Unlike the Yugo, the 1300 would end up being viewed (mostly) positively. For its time, the car was much more advanced, safer, reliable and – perhaps most importantly – comfortable, than most other cars made in the Eastern Bloc.
Nevertheless, the improved reliability was relative: they would still break down frequently. Older Romanians insist that those made in the first four of five years of production were the best, as they were closer to the original Renault 12 blueprints.
In all, the 1300 and 1310 variations, of which there were many, sold a combined 1.9 million units before it was discontinued in 2004.
The Tomos APN-4MS. Photo: Shabicht (CC BY-SA 4.0)
Tomos Mopeds & Scooters
No, it’s not a car, but it’s Slovenia’s claim to fame. Serving as many a young man’s introduction to the biking world, the various mopeds produced at a factory in Sežana (Tovarna motorjev Sežana) were – within Yugoslavia – as much an icon as the Yugo.
While Tomos also made motorcycles and scooters, it was the moped line that bred the legend. The first models appeared in the mid-1950s under the name Colibri. In 1959 the company made 17,000, and the Colibri T 12 instantly became the most popular moped in the country.
Indeed, the popularity of Tomos is impossible to understate. In many parts of Yugoslavia, the name Tomos became a genericised term for moped, still used by many to this day.
So successful was Tomos that it ended up opening a factory in The Netherlands, where the mopeds also became very popular.
In the 1970s, the company found additional success with light motorcycles such as the APN-4MS, which had simple one-gear engines, making them easy to ride and maintain. The light and affordable mopeds and bikes became a hit both with young riders and rural populations.
For the former, the Tomos was a fun way to get around, for the latter it was often the only way to get around as many villages lacked paved roads and public transportation. Rural poverty played a part too, as many villagers were unable to afford even the cheap Yugo. Various models, but especially the APN-4MS, were a common sight in Serbian villages well into the 2000s.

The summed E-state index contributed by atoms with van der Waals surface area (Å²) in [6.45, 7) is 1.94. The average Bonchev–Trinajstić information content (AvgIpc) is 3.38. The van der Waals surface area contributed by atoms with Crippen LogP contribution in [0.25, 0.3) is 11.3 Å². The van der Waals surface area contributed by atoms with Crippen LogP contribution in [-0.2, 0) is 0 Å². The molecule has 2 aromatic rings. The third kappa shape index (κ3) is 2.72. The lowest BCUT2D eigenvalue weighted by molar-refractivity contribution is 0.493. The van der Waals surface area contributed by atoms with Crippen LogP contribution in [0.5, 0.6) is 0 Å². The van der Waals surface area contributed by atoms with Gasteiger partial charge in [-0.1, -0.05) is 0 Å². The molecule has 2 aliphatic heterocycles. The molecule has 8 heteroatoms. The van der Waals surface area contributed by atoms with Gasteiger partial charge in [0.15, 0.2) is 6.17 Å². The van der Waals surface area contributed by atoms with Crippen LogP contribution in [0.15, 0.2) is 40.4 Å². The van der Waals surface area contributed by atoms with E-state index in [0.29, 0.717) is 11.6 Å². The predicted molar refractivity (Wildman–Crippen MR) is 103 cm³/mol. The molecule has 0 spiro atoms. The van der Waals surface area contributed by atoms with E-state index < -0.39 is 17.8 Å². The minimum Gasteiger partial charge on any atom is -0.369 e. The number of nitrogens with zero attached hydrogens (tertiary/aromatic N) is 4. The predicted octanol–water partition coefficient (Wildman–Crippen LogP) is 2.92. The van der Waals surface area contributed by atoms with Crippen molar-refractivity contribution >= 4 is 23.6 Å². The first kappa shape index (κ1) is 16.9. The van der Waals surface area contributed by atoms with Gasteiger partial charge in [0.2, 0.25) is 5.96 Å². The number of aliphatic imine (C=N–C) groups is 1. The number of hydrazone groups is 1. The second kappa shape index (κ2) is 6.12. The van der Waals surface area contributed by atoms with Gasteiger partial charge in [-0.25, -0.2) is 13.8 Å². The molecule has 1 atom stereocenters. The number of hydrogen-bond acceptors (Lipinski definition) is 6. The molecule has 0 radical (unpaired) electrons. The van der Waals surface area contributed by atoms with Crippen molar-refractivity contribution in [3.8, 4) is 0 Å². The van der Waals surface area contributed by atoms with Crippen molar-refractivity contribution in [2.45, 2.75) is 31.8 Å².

Despite a long and brave attempt to stay afloat after the collapse of Yugoslavia, Tomos eventually filed for for bankruptcy in 2019. The whole of the former Yugoslavia mourned.
The Wartburg and the Trabant
No list of iconic Eastern Bloc cars would be complete without East Germany’s Trabant and Wartburg.
In Germany, the two cars have acquired almost mythical status, and thanks to exports, other countries in the east also got to know them (and, belatedly) to love them.
The Trabant follows the familiar theme of being intended as a cheap family car with very modest ambitions. It got you from one place to the other (most of the time), and really didn’t do much else.
In fact, it’s the things that the Trabant didn’t do that it’s most remembered for. First off, the car’s body was not made of metal (the chassis was steel, however) but duroplast, a close relative of formica and bakelite, a fact immortalised in Emir Kusturica’s Black Cat White Cat in an unforgettable scene of a pig chowing down on a Trabant’s body.
Furthermore, the 1980 model did not feature a tachometer, had no indicators, no fuel gauge, and drivers had to pour a mix of oil and gasoline directly under the hood. Even more than the Yugo, the Trabant was poorly put together, completely unreliable, loud and slow.
And yet East German citizens waited up to 10 years to get one of their own, with some even choosing to pay double the official price on the second-hand market.
Despite, or maybe because of, its overall awfulness, the Trabant remains a potent symbol of East Germany. In 2019, the 30th anniversary of the fall of the Berlin Wall, hundreds of Germans participated in a parade riding in Trabants and Wartburgs. Among car fans, the Trabant has found a second life with car tuning and rally enthusiasts.
On to the Wartburg, which believe it or not, was considered the luxury option at the time. For one, it was made of metal. For two, it was a lot roomier. And it managed a top speed of 120 km/h, if only while going downhill, as people used to joke.
Of the several Wartburg models, the 1965 353 (aka The Knight) is the one that is most fondly remembered. But the most iconic thing about the car is not its boxy design or its size, it’s the large plume of smoke it left in its wake, thanks to its two-stroke engine.
In 1994, the Serbian rock band Atheist Rap had this to say about the Wartburg:
Wartburg limousine, the longest machine / Four metres of tin, five meters of smoke
Wartburg ceased production soon after the fall of the Berlin Wall in 1991, when the VEB Automobilwerk Eisenach, the factory that made it, was acquired by Opel. Today, there are still plenty of road worthy Wartburgs. Due to environmental regulations however, they are no longer street legal, but have found a new home in rallying.
Unlike many news and information platforms, Emerging Europe is free to read, and always will be. There is no paywall here. We are independent, not affiliated with nor representing any political party or business organisation. We want the very best for emerging Europe, nothing more, nothing less. Your support will help us continue to spread the word about this amazing region.
You can contribute here. Thank you.